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(BBC)   The ring that inspired the Tolkien's One Ring goes on display amid high security because it's precious   (bbc.co.uk) divider line 4
    More: Interesting, One Ring, Tolkien Society, National Trust, fantasy literature, etymology, The Hobbit  
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10824 clicks; posted to Main » on 03 Apr 2013 at 9:39 AM (1 year ago)   |  Favorite    |   share:  Share on Twitter share via Email Share on Facebook   more»



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2013-04-03 12:39:29 PM  
2 votes:

give me doughnuts: dryknife: Tolkien was a hack.

He was more interested in creating languages and a mythology than he was in being a writer.
What he really needed was a competent editor.


He wrote what he wanted to write, not what he thought would sell. He was brilliant (oh to have half his imagination) but not constrained by the popular market. He wasn't, and never tried to be, a "popular writer."
2013-04-03 12:44:17 PM  
1 votes:

give me doughnuts: dryknife: Tolkien was a hack.

He was more interested in creating languages and a mythology than he was in being a writer.
What he really needed was a competent editor.


He was a professor at Oxford who studied Anglo-Saxon and medieval literature and languages.  He wrote a book for his sons called The Hobbit.  The university was complaining that he wasn't accomplishing anything so he had it published.  It did well enough that he was asked to write a sequel, which he eventually did.  Most of what he wrote, including all of the appendices and the Silmarillion, was self-indulgent world-building for his own amusement.  During his lifetime, people knew that.  The really obtuse stuff wasn't published until after his death for various unkind motives that have been attributed to his son Christopher.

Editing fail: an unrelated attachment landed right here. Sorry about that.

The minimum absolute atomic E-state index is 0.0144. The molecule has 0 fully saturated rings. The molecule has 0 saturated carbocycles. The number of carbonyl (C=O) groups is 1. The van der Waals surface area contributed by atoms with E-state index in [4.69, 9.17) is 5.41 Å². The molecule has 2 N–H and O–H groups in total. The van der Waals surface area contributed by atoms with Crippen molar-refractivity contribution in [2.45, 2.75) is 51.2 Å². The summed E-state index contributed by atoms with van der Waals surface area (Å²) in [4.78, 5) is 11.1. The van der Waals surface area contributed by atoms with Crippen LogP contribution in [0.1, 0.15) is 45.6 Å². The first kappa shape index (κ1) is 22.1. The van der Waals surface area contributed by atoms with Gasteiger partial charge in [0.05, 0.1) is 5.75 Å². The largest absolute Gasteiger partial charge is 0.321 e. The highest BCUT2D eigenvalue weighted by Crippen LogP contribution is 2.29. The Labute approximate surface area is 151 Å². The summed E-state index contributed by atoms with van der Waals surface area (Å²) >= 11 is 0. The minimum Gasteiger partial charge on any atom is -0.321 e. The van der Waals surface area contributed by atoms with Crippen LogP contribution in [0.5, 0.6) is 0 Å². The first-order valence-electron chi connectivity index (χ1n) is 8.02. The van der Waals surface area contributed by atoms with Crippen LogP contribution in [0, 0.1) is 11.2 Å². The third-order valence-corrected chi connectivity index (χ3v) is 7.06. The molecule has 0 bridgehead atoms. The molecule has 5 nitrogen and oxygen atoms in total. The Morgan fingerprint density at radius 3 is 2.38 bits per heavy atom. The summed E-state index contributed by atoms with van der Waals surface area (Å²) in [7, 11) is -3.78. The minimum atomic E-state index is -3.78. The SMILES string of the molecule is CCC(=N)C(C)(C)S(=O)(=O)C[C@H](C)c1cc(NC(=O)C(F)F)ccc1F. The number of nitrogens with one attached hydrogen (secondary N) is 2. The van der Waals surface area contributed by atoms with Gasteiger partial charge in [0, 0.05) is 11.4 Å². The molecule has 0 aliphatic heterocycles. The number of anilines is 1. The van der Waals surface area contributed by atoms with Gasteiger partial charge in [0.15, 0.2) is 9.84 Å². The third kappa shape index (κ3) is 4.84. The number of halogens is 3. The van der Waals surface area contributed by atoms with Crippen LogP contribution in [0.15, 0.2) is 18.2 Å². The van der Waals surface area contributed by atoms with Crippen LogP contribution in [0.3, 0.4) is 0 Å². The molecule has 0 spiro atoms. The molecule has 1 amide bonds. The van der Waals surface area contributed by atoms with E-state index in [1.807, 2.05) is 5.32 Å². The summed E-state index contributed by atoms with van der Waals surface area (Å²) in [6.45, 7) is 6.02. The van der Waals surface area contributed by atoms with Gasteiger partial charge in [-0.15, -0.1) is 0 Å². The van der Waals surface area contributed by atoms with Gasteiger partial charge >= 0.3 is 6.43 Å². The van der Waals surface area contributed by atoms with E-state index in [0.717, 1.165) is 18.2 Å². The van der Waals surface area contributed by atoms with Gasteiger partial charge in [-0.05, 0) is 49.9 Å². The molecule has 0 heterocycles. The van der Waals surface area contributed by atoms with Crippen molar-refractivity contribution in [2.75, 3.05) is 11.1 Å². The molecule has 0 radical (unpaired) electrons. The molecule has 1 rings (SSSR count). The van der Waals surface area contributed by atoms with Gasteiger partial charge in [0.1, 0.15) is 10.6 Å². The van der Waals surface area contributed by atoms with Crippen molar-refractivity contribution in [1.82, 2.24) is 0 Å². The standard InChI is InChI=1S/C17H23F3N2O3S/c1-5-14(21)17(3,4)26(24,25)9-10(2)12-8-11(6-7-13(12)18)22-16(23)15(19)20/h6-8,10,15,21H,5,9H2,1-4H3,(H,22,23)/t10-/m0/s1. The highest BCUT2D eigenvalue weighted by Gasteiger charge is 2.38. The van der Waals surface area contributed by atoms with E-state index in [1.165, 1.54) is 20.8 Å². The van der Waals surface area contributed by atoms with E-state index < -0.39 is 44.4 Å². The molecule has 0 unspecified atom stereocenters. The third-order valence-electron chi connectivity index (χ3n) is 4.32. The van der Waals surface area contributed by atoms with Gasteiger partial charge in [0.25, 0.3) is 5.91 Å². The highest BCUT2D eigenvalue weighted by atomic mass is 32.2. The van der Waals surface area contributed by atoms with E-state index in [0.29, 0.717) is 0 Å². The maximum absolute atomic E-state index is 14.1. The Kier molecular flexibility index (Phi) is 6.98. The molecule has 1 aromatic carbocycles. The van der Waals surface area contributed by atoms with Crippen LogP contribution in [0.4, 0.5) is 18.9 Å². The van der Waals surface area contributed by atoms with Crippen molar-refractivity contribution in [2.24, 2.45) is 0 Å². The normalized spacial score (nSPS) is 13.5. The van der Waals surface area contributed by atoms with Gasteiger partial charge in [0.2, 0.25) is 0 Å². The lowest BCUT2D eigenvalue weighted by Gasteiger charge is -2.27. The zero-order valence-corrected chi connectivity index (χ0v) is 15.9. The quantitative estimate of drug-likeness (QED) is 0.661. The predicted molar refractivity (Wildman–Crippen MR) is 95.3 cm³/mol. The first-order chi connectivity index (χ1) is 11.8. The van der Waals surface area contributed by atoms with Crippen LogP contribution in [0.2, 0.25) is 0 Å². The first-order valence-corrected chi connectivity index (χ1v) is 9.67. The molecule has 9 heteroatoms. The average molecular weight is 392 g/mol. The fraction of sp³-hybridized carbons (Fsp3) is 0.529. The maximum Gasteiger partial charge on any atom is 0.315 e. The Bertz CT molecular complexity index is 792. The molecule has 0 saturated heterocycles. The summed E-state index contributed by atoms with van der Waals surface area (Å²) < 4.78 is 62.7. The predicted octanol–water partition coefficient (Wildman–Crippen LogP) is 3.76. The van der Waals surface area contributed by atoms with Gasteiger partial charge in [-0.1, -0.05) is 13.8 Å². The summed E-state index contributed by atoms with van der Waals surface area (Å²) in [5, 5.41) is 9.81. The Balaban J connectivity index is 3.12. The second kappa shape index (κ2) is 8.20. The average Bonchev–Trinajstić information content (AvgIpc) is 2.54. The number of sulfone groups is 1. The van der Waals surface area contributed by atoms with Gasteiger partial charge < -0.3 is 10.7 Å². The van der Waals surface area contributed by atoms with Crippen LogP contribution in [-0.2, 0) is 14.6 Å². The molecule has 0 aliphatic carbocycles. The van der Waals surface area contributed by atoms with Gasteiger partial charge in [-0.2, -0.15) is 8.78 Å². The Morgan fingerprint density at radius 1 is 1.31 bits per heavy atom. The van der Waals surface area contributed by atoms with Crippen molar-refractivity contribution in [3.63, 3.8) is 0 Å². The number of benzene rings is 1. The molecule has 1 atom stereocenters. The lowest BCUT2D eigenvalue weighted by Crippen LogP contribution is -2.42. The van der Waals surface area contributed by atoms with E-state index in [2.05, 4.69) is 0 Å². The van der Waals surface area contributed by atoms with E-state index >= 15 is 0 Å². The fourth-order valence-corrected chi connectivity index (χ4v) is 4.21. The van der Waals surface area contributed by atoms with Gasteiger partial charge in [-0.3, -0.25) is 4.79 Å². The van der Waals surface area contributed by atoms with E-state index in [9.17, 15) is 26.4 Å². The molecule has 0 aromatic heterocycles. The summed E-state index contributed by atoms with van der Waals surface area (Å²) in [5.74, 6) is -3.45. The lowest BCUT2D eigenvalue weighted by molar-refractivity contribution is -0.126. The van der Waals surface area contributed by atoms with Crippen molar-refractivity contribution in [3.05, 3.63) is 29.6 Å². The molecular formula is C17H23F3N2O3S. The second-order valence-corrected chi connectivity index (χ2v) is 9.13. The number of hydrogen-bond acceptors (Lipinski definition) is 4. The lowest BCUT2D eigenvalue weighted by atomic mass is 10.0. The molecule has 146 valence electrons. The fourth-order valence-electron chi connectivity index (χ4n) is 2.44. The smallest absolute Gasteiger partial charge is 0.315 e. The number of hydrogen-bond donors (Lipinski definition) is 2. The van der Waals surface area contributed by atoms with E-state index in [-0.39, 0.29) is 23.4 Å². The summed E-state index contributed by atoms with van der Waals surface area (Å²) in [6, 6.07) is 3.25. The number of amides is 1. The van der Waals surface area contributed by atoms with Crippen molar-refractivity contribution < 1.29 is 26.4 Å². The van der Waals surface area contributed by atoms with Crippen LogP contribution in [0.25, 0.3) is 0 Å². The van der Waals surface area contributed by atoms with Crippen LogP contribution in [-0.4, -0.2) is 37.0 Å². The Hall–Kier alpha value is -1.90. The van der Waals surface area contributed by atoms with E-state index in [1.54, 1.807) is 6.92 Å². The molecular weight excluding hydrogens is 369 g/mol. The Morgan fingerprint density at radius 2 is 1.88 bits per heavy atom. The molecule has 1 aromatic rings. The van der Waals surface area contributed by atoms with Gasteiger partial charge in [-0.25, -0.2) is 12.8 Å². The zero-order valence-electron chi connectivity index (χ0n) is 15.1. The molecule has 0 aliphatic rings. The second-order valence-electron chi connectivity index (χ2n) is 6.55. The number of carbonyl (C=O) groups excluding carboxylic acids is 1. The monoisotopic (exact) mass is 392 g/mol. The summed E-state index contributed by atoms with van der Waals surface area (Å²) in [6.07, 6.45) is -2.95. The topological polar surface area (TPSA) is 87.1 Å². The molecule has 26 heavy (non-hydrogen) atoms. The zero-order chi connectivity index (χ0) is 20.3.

His work makes a lot more sense if you're also familiar with the manuscripts that he studied academically (egBeowulf or Sir Gawain and the Green Knight).  However, the genre of fantasy would be completely unrecognizable today without his work.
2013-04-03 10:19:35 AM  
1 votes:

cgraves67: cgraves67: Xythero: give me doughnuts: When he wrote "The Hobbit", there was no "Sauron's One Ring", yet. It was just a magic ring that let the wearer become invisible.

Yeah.  I thought the "One Ring" stuff was inspired by Wagner's operas.

I thought he was inspired by Herodotus' "Ring of Gyges".

er. I probably should've looked it up first. The version of the story with the magic ring was by Plato, not Herodotus.


Wow, it's almost like these archetypal stories get told over and over, changing only slightly as they move between cultures and through time.
2013-04-03 09:44:57 AM  
1 votes:
They should have just let their girlfriend hold on to it for a while.
 
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